A series of studies by Kross and colleagues (2014) examined whether the technique would help participants regulate their stress surrounding socially demanding tasks such as making good first impressions and public speaking. Results showed that “compared with the first-person group, the non-first-person group performed better according to objective raters...They also displayed less distress…and engaged in less maladaptive postevent processing.” In addition, self-distancing helped participants “appraise future stressors in more challenging and less threatening terms.” These findings, the authors conclude, “demonstrate that small shifts in the language people use to refer to the self during introspection consequentially influence their ability to regulate their thoughts, feelings, and behavior under social stress.“
Anna Dorfman of the University of Waterloo and colleagues (2019) examined changes in emotionality following adverse experiences in daily life. They asked participants to reflect in writing on adverse experiences over a 4‐week period, randomly assigning them to either a self‐immersed or self‐distanced perspective. Results showed increases in positive emotionality among self‐distanced participants compared to self‐immersed participants.
Ariana Orvell of the University of Michigan and colleagues (2020) had participants reflect on a series of future- and past-oriented negative personal experiences of varied intensity using distanced and immersed self-talk. They found that a “subtle shift in language—silently referring to oneself using one’s own name and non–first-person-singular pronouns… promotes emotion regulation.” Compared to first person (“immersed”) self-talk, distanced self-talk reduced participants’ emotional reactivity to negative experiences of varying levels of intensity. The findings held for future and past events, across types of events, and regardless of participants’ differing levels of emotion.
This ability to use linguistic shifts to exert conscious control over thoughts and actions appears to emerge as early as age five. People appear able to perform such shifts relatively seamlessly and effortlessly, and the benefits appear to extend over time.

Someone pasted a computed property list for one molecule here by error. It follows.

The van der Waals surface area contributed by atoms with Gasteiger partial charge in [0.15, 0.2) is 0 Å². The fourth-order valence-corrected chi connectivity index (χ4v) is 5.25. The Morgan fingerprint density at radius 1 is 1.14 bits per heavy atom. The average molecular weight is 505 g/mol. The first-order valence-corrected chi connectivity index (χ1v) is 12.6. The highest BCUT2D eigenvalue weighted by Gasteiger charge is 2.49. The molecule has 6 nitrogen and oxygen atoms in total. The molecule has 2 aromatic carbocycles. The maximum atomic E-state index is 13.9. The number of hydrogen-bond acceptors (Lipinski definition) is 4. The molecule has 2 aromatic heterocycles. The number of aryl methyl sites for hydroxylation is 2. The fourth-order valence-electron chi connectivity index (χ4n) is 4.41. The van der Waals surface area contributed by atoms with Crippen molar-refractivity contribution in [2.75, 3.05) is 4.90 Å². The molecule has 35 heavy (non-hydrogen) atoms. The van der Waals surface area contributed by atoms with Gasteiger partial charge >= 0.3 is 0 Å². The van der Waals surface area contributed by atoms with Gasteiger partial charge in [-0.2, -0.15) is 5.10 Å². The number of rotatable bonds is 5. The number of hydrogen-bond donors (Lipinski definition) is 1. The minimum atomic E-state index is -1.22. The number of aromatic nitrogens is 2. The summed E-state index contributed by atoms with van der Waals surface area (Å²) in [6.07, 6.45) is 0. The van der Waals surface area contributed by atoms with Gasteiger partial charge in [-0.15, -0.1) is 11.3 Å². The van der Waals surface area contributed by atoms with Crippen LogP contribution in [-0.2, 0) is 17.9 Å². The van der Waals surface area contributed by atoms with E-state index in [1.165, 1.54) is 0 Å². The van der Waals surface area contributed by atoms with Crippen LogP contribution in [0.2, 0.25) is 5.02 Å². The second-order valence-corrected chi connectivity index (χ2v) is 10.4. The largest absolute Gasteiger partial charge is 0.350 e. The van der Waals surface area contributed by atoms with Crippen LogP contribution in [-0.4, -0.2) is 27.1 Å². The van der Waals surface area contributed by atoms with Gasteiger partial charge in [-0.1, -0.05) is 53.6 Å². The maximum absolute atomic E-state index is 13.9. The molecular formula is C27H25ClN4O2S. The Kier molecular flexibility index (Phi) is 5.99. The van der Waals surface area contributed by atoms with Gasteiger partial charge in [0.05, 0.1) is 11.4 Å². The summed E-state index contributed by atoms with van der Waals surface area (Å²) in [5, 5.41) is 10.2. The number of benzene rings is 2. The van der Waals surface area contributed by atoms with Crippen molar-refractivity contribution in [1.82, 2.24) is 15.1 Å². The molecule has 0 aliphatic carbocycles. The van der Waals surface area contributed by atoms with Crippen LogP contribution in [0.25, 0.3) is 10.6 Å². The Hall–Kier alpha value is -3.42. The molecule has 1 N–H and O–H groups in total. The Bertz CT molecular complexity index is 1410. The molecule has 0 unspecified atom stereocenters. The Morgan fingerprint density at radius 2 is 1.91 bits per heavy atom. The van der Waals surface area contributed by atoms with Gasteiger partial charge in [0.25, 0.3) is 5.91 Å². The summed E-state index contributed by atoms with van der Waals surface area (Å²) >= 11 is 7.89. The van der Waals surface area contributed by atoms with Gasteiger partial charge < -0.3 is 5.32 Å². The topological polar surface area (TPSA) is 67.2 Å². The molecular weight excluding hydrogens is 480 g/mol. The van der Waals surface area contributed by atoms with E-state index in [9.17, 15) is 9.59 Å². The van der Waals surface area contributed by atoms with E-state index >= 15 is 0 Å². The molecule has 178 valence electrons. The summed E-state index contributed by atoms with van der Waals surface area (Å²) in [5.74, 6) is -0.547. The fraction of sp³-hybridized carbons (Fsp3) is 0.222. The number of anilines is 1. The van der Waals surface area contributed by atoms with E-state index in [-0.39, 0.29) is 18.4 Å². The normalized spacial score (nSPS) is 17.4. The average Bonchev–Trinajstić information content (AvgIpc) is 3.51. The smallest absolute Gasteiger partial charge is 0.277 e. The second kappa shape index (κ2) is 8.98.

How does self-distancing work? Lindsey Streamer and colleagues at the University of Buffalo (2017) examined the effects of self-distancing on participants’ cardiovascular response. They found that “participants who self-distanced by using non-first-person (vs. first-person) pronouns and their own name while preparing for a speech showed cardiovascular responses consistent with greater challenge while delivering the speech. Self-distancing did not, however, influence cardiovascular responses reflecting task engagement during the speech… These findings suggest self-distancing can lead to a positively valenced experience during active-performance stressors, rather than simply muted responses based on decreasing the stressor's self-relevance.” In other words, self-distancing works by empowering you in the face of the problem, not by distracting you from it.
Research has also shown that the technique works by reducing rumination, broadening perspective, and changing the way people perceive and evaluate their experience. Specifically, research has shown that self-distancing reduces people’s focus on the emotionally arousing features of their negative experience while reorienting them toward seeking insight and closure.
Kross and Ozlem Ayduk of the University of California, Berkeley, two leaders in this area, summarized the research by stating: “Collectively, these findings demonstrate how subtle shifts in the language people use to refer to themselves during introspection can influence their capacity to regulate how they think, feel, and behave under stress.”
The next time you are trying to think your way through a socially or emotionally stressful situation, talk to yourself about it in the third person, and you can see firsthand whether the technique works for you.